More staff lists: Trey Spencer, Nick Butler, Jared Dillon, Nick Greer, Andrew Hartwig, Daniel Incognito ---------------------------------------------------------------------------------------------
Hello, Sputnik. What a fucking year.
I present you my list for 2008, a stripped bare and simple recount of another fantastic year in music that, for this critic's money, was one of the best. Burial may have taken 2007 but he defined 2008 the best: It's all about the music, man.
The Week That Was- The Week That Was
The Week That Was' critically lauded debut is one of the most criminally overlooked gems of the year. It is indie pop as designated by prog rock and some heavy-serious stuff, but in the process the band creates a remarkably involving pop record.
Flying Lotus- Los Angeles
Los Angeles makes static expansive and the shifting soundscape adds up to one of the smoothest instrumental hip-hop records in years.
The Tallest Man on Earth - Shallow Grave
I could overexplain why I like Kristian Matsson's folk compared to some other folk marvels but truthfully I just think it sounds good. That goes without saying but that's why I said it.
Young Widows - Old Wounds
A late entry on this year's list. I saw these guys in early November but never expected the impact to translate well to recording. But Young Widows' brand of original hardcore is enthralling with an obvious lasting appeal.
Subtle embraces pop (pink melodies and a hook) but never relieves the tension. There's a brooding hip-hop record, born from Subtle's distinct alien ramble and it grows under all that fuzz.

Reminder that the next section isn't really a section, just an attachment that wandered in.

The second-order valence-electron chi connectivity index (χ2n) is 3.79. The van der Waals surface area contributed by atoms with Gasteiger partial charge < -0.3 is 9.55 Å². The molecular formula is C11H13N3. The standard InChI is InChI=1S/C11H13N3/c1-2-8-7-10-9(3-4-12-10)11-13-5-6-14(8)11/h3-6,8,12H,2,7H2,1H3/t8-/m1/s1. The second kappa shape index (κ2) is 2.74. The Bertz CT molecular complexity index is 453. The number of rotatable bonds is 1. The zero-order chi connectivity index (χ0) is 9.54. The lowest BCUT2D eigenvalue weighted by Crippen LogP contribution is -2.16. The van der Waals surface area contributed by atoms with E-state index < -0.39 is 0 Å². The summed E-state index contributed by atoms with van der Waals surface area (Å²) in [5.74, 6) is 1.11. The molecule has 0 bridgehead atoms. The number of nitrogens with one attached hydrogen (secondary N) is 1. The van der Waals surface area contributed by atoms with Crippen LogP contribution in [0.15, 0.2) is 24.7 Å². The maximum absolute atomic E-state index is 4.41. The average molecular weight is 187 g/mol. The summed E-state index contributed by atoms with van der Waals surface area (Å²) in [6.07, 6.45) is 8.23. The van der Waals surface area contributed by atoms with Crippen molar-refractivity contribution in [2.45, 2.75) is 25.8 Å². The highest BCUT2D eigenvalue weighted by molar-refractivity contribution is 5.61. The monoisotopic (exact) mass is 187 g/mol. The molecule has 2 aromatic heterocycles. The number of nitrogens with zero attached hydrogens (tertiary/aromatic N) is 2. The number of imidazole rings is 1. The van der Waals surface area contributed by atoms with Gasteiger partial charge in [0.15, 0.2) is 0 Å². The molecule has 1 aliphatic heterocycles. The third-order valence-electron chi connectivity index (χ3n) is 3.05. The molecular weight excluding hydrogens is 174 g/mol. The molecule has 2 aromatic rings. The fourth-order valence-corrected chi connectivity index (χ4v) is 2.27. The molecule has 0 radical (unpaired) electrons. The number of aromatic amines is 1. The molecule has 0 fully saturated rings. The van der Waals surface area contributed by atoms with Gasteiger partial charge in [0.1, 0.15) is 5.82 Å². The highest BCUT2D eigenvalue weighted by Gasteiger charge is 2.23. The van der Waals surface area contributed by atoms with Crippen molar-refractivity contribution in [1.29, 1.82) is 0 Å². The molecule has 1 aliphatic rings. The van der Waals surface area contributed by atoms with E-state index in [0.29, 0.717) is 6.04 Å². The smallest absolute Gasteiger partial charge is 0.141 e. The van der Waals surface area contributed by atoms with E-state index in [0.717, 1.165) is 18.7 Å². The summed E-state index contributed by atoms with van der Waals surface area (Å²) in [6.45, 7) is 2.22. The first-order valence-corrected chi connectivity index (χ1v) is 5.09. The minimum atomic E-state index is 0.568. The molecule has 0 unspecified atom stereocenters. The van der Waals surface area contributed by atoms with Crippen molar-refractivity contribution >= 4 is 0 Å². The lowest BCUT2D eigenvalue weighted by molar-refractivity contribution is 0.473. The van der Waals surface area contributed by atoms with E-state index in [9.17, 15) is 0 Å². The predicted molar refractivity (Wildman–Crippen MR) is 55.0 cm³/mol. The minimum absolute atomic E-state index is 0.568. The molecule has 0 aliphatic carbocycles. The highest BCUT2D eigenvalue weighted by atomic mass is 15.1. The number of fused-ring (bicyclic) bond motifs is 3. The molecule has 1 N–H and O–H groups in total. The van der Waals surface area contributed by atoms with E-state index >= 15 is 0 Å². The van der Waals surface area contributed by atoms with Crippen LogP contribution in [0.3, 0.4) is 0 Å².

Off Minor - Some Blood
Off Minor continue to set standards in a genre whilst remaining raw and personal.
Why? - Alopecia
Indie pop by a bunch of white guys who like rap and Yoni. Alopecia will hit a nerve for a certain type of teen from middle-class suburbia, one framed by Yoni Wolf's gruff stream-of-consciousness and crass pop.
Fennesz - Black Sea
Sonic bliss. I've yet to even fully crack the surface.
Krallice - Krallice
Krallice continues the streak of successful USBM and betters it.
Grouper - Dragging a Dead Deer Up a Hill
Dragging a Dead Deer Up a Hill's melancholy might appear static and unwavering on the outset, but Grouper's acoustic shoegaze layers start to peel after multiple listens, rewarding patience with heartbreaking ballads caught in the eye of the storm.
TV on the Radio - Dear Science
TV on the Radio create a labyrinth of Prince-inspired pop, hip-hop and indie rock to create one of the most important records of the year. In the wake of an election and a terrifying economic crisis, Dear Science's cynicism is belied by its ever-present feeling of hope. It's damn catchy, too.
Ohana - Dead Beat
Dead Beat's no-frills emo sets up a template and Ohana explore it thoroughly, creatively skewing convention at every turn.
The Drones - Havilah
The Australian group turn Gareth Liddiard's lyrics into gripping stories, and the best rock record of the year.
Shugo Tokumaru - Exit
When I first began raving about Exit over a year ago, I praised it for its simple and infectious blend of traditional folk, electronica and pop, but Shugo Tokumaru is a more skilled songwriter than that. Exit is full of depth and innovative brilliance, transcending its language barrier to create a life-affirming masterpiece. Brilliant, glorious and awesome.
Deerhunter - Microcastle
A minimalist classic, a snapshot of '50s rock and indie rock experimentalism. An emotionally gratifying and genuine career-defining performance that positions Deerhunter as one of the best bands working today.
See you in 2009.